Celebrating freedom – and honoring those who paid the high cost for it
This Fourth of July, Americans all over the world will join together to celebrate our 242 years of independence. The freedoms we enjoy every day came at a great cost. ... As I think of the brave patriots who put it all on the line for us in 1776, I am proud and fortunate to be an American, and I’m humbled to represent the area in Missouri that seven generations of my family have called home.
America’s hard fight for independence is an inspiring story. In the 1700s, Americans were considered subjects and colonies of the British empire. A king 3,000 miles away collected taxes, levied fines and denied them any representation in Parliament. On July 4, 1776, fifty-six patriots, speaking on behalf of their hometowns and communities, signed their Declaration of Independence from the most powerful kingdom on the planet.
They knew full-well this would be considered an act of treason, punishable by death. But our founding fathers would have rather died in the pursuit of freedom than lived oppressed. “We must all hang together, or assuredly we shall all hang separately,” Benjamin Franklin remarked.
Some of our founding fathers paid dearly for their daring deed. Richard Stockton, a signer of the Declaration of Independence, was kidnapped from his bed by British loyalists in the dark of night. They shipped him to a prison in New York, where he was starved and chained outside in the dead of winter. It was a brutal revolution, but in the end the American rebels were victorious, and colonies under an oppressive king’s thumb became free states governed by the consent of the people.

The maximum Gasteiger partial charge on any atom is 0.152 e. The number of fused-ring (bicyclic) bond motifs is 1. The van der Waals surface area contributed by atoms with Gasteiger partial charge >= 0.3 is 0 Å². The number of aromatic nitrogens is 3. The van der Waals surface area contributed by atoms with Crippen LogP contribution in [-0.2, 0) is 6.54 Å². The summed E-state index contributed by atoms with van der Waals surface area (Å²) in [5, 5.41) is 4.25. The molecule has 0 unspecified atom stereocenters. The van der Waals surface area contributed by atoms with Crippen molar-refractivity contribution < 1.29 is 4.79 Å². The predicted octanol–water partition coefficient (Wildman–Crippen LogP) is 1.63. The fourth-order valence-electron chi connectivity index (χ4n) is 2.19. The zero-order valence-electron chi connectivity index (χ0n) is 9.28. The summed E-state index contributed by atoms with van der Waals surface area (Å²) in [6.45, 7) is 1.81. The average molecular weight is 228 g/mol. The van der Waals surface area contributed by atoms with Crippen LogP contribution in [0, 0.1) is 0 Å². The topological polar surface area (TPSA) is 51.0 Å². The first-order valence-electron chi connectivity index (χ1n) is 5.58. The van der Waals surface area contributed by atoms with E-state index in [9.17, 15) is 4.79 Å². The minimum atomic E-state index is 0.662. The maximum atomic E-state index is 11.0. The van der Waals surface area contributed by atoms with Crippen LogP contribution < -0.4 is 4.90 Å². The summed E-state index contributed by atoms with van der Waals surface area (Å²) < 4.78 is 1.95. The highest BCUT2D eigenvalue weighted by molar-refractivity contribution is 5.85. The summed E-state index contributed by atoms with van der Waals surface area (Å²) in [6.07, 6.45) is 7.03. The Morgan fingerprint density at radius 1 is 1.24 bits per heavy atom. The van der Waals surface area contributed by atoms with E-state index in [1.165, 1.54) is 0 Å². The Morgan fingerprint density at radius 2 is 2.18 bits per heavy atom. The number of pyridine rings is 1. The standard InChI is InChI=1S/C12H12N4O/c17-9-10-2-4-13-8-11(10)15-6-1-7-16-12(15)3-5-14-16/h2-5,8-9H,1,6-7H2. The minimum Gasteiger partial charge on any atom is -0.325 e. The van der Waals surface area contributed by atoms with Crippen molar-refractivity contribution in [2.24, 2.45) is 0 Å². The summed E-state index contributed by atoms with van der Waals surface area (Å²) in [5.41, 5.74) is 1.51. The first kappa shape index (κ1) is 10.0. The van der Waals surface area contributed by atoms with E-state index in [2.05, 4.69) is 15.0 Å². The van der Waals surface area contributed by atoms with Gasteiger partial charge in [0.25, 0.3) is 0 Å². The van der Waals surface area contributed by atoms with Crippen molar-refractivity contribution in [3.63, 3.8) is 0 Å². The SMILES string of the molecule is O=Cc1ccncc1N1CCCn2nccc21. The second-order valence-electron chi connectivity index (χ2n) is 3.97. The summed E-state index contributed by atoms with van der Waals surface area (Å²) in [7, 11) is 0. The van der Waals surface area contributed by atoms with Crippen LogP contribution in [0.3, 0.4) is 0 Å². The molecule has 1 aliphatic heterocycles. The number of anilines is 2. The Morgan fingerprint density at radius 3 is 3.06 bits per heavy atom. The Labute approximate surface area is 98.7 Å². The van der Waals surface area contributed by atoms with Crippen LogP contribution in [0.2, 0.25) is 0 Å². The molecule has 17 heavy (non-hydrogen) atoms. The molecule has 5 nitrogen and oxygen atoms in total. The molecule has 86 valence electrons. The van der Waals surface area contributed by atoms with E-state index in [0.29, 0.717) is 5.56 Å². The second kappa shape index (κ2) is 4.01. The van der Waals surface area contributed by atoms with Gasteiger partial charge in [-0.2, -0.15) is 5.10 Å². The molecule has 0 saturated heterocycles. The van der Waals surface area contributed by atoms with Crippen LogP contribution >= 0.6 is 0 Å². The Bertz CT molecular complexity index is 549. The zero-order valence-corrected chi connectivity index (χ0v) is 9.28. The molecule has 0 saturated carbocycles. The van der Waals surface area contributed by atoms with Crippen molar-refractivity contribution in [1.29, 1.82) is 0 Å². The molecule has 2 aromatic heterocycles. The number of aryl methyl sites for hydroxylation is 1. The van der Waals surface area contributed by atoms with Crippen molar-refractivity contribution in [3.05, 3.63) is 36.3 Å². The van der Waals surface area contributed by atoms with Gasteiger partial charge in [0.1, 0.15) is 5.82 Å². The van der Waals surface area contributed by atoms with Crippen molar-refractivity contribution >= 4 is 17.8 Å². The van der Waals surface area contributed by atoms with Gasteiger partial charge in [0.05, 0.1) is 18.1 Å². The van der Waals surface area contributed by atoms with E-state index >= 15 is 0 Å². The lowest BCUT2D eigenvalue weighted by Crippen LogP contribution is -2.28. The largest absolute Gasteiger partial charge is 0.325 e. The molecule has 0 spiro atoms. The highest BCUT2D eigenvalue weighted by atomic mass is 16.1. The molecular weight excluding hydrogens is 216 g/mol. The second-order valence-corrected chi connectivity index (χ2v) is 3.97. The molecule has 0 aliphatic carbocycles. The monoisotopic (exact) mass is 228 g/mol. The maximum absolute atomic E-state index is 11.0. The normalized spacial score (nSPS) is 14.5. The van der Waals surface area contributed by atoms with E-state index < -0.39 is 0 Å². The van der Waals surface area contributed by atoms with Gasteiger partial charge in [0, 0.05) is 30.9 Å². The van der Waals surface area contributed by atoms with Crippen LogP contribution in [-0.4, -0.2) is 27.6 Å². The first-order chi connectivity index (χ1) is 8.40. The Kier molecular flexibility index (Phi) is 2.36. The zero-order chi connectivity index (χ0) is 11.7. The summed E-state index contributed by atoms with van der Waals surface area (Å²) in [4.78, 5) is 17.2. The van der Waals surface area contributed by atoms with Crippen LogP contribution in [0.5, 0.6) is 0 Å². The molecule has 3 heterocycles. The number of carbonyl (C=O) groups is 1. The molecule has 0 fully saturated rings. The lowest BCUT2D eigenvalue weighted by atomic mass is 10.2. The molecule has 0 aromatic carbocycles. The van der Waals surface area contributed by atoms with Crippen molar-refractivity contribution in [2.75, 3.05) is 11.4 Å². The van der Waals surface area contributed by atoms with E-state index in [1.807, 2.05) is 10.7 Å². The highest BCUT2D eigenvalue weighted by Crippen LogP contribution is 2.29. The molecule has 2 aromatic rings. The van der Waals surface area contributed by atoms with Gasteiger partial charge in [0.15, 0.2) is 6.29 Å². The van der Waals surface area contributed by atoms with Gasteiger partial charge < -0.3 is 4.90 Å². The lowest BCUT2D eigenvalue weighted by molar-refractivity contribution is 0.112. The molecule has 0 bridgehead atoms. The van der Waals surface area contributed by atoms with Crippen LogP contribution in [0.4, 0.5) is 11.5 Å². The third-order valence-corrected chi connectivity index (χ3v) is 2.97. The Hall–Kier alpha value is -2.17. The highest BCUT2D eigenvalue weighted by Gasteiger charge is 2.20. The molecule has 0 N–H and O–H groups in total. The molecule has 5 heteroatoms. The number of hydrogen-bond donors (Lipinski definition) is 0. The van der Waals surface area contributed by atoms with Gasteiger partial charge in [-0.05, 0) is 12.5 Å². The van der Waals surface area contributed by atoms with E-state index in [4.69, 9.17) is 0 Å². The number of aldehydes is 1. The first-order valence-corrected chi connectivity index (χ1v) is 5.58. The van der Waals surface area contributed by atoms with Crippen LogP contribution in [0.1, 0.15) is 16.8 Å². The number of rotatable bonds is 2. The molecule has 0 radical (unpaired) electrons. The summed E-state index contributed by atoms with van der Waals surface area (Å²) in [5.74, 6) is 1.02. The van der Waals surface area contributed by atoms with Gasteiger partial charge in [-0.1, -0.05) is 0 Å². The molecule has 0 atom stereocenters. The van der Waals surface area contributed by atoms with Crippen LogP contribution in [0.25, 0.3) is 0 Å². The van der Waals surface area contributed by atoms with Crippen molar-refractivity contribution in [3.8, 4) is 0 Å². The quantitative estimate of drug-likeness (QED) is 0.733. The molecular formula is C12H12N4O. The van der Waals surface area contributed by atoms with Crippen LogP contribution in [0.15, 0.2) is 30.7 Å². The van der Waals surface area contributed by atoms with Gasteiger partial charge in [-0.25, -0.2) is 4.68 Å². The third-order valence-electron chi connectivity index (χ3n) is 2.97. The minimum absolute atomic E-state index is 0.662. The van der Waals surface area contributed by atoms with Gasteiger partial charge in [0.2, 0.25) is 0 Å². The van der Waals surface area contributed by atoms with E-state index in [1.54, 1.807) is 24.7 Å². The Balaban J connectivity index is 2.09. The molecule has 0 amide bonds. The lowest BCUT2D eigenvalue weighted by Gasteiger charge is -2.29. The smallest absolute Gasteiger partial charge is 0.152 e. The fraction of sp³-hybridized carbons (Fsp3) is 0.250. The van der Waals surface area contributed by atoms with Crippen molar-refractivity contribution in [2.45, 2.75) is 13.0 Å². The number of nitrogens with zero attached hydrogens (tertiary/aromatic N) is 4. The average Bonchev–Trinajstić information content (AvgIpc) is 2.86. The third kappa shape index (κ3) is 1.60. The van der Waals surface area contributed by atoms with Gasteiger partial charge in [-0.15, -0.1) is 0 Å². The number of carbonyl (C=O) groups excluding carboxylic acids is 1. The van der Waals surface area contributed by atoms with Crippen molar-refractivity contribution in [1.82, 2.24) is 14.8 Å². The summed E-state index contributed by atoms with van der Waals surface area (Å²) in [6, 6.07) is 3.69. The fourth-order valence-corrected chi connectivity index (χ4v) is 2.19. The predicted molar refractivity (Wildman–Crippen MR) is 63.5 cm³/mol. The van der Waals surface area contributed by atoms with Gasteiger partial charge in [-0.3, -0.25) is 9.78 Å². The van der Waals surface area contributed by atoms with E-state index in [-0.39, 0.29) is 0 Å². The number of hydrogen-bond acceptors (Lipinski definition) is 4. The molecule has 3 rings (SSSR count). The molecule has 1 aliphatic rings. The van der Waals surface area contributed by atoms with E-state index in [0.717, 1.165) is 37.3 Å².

Since it was first declared in 1776, generations of Americans have sacrificed and fought to maintain our independence. I will be attending a dedication ceremony in Poplar Bluff to remember one of those Americans from Missouri: Private Billie Kanell, who was killed in action fighting with the U.S. Army in the Korean War. Private Kanell was posthumously awarded the Medal of Honor after he threw himself on not one but two separate grenades to protect his comrades in 1951.
Our nation’s bravest have sacrificed everything for us on the beaches of Normandy, in the jungles of Vietnam and in the sands of the Middle East hunting the terrorists who planned the Sept. 11 terrorist attacks. I am grateful to every service man and woman past, present and future who stands ready to defend our beloved country and its flag at any moment.
Like all hard-fought victories, our freedom is worthy of grand celebration. I’m looking forward to celebrating with my friends in Bismarck at the Freedom Fest parade in recognition of the national holiday and also Bismarck’s 150th anniversary. The Alley Spring Independence Day celebration will have delicious homemade ice cream and features the Po’ Anna Bluegrass Band and the County Ho’ Downers square dance group. Salem will take to the streets for the “Celebrating the American Dream Parade” followed by fireworks, and in Willow Springs the theme this year is “The Spirit of 1776.” Malden is planning a “Red, White, and BOOM” celebration Wednesday night featuring a special guest performer, and in Cape Girardeau the municipal band will play patriotic music before the annual Spirit of America Award presentation and fireworks at Arena Park. Of course, it wouldn’t be Independence Day in Missouri without the famous fried chicken at Oran’s picnic and fireworks display.
However you celebrate this Fourth of July, passing down an appreciation and understanding of America’s liberties is the best way to ensure those who sacrificed for our freedoms didn’t do so in vain. Be safe this Independence Day, but be proud and happy, because America is still the land of the free.